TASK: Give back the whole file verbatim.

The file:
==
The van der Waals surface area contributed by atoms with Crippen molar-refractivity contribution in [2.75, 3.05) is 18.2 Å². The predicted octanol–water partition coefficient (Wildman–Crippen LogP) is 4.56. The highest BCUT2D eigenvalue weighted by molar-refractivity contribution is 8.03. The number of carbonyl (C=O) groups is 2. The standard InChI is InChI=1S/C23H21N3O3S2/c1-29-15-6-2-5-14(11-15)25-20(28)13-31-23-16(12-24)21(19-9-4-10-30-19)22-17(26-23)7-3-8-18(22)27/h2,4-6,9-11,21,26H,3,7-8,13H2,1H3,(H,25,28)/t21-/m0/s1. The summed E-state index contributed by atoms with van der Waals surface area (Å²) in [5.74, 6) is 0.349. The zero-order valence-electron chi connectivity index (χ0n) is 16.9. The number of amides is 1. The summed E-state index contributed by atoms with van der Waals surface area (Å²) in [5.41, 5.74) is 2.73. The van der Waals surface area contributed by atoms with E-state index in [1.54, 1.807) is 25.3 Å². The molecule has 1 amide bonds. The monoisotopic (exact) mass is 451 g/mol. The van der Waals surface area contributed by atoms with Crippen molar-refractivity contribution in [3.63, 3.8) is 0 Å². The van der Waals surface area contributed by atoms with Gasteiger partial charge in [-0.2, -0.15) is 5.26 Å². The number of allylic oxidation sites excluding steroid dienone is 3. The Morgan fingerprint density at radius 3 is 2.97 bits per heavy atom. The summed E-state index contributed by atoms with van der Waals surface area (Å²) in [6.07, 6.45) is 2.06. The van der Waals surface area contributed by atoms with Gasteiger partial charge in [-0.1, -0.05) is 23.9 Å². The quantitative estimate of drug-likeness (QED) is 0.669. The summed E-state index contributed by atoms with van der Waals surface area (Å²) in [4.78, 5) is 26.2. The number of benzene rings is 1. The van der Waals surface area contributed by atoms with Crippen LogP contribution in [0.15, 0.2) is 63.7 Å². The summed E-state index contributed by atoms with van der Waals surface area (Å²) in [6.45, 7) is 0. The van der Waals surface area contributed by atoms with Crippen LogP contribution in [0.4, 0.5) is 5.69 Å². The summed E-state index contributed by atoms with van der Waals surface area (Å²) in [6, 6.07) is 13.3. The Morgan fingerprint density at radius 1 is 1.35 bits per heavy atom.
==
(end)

The van der Waals surface area contributed by atoms with Crippen molar-refractivity contribution in [2.75, 3.05) is 18.2 Å². The predicted octanol–water partition coefficient (Wildman–Crippen LogP) is 4.56. The highest BCUT2D eigenvalue weighted by molar-refractivity contribution is 8.03. The number of carbonyl (C=O) groups is 2. The standard InChI is InChI=1S/C23H21N3O3S2/c1-29-15-6-2-5-14(11-15)25-20(28)13-31-23-16(12-24)21(19-9-4-10-30-19)22-17(26-23)7-3-8-18(22)27/h2,4-6,9-11,21,26H,3,7-8,13H2,1H3,(H,25,28)/t21-/m0/s1. The summed E-state index contributed by atoms with van der Waals surface area (Å²) in [5.74, 6) is 0.349. The zero-order valence-electron chi connectivity index (χ0n) is 16.9. The number of amides is 1. The summed E-state index contributed by atoms with van der Waals surface area (Å²) in [5.41, 5.74) is 2.73. The van der Waals surface area contributed by atoms with E-state index in [1.54, 1.807) is 25.3 Å². The molecule has 1 amide bonds. The monoisotopic (exact) mass is 451 g/mol. The van der Waals surface area contributed by atoms with Crippen molar-refractivity contribution in [3.63, 3.8) is 0 Å². The van der Waals surface area contributed by atoms with Gasteiger partial charge in [-0.2, -0.15) is 5.26 Å². The number of allylic oxidation sites excluding steroid dienone is 3. The Morgan fingerprint density at radius 3 is 2.97 bits per heavy atom. The summed E-state index contributed by atoms with van der Waals surface area (Å²) in [6.07, 6.45) is 2.06. The van der Waals surface area contributed by atoms with Gasteiger partial charge in [-0.1, -0.05) is 23.9 Å². The quantitative estimate of drug-likeness (QED) is 0.669. The summed E-state index contributed by atoms with van der Waals surface area (Å²) in [4.78, 5) is 26.2. The number of benzene rings is 1. The van der Waals surface area contributed by atoms with Crippen LogP contribution in [0.15, 0.2) is 63.7 Å². The summed E-state index contributed by atoms with van der Waals surface area (Å²) in [6.45, 7) is 0. The van der Waals surface area contributed by atoms with Crippen LogP contribution in [0.4, 0.5) is 5.69 Å². The summed E-state index contributed by atoms with van der Waals surface area (Å²) in [6, 6.07) is 13.3. The Morgan fingerprint density at radius 1 is 1.35 bits per heavy atom.